Slug and Starlight. Slug (at the front) was rescued after a call to BTG and then cared for at Vale Wildlife Hospital
If you come across an injured badger or any animal then we recommend that you contact one of the following charities for help and advice.
Vale Wildlife Hospital & Rehabilitation Centre, Beckford, Tewkesbury GL20 7AN
BETWEEN THE HOURS OF 5pm & 7am if you find an injured FOX, BADGER or DEER or if you need to speak to someone urgently please ring our EMERGENCY RESPONSE TEAM ON: 07961 413 574
IMPORTANT – This number is not to be used for anything other than large mammal casualties or urgent queries.
From 5pm until 7.00am, we are on answerphone but the hospital is staffed 24/7 so casualties can be brought to us at any time (there is no need to ring beforehand).
If you do have a casualty or you need immediate advice, please ring us on 01386 882 288 (7am-5pm).
Vale saw an increase in rescues last year. It costs £50,00 a month to keep up this work to give animals this first rate care.
Help Vale continue their essential work that gives care to so many.
RSPCA Oak and Furrows Wildlife Rescue, Blakehill Nature Reserve, Malmesbury Road, Cricklade SN6 6RH (SN6 6RA for sat nav)
Telephone: 01793 751412
Order a wildlife first response kit. Not specifically for badgers, but for any creature that might need help. Endorsed by none other than Chris Packham.
There are many reasons badgers might need emergency care, but the main threat to badgers – apart from the cull – is from roads.
Slow down. Report. Save lives.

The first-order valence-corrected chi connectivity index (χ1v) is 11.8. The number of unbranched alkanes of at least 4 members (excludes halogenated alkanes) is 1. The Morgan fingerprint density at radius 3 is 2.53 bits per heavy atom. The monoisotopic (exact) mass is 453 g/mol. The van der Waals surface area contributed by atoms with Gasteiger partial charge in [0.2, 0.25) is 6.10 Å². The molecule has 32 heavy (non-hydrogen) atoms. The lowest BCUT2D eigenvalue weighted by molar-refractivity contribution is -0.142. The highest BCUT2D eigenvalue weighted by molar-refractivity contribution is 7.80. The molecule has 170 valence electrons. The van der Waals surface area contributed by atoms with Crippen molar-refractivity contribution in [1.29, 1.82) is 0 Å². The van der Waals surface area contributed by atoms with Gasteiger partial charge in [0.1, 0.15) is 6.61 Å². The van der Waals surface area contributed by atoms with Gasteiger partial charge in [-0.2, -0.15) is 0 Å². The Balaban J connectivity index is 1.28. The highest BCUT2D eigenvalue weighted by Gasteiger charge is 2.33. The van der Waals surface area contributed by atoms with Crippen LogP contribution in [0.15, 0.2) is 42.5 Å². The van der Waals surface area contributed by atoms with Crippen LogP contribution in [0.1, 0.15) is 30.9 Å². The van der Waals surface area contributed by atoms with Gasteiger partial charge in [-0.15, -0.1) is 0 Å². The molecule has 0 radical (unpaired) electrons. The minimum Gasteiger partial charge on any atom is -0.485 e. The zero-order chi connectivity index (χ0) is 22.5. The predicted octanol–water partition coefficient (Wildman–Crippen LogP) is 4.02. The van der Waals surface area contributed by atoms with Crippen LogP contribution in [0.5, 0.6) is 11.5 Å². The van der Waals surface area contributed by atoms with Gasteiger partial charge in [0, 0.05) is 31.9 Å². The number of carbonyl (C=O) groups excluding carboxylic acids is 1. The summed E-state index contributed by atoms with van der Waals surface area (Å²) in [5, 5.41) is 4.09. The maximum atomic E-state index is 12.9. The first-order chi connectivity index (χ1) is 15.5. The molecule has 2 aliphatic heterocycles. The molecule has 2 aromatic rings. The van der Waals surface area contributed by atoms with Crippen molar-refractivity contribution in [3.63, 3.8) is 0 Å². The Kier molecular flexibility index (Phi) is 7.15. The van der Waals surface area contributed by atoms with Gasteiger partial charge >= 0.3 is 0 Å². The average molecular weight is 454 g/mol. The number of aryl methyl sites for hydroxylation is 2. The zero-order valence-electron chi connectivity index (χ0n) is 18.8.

In a 1995 study, it was estimated that as many as 50,000 badgers were killed on the roads each year – equating to a fifth of the adult population. Local studies in the mid to late 1990s have estimated as much as 66% of the population were being killed on roads per year. Badgers consistently top the list of most numerous victims of road traffic accidents of mammal species, and in 2019 came second only to pheasants of all UK species.
In Gloucestershire, this is our 7th year of keeping records of county-wide badger RTAs. Spring is always the worst time for casualties – many of which are cubs making their first forays away from the sett or females feeding closer to the sett than usual.
A Gloucestershire sett right next to a busy A road.
RTAs can be reported using the form on the national Badger Trust website and details are passed on to the local group. In March and April, it may be possible to save dependent cubs if we hear about the death of a mother quickly enough.
Rescue gives a chance of life after traumatic events.
From April 2021. Five adorable badger cubs – rescued from flooding in Shropshire – a county that is now a cull zone.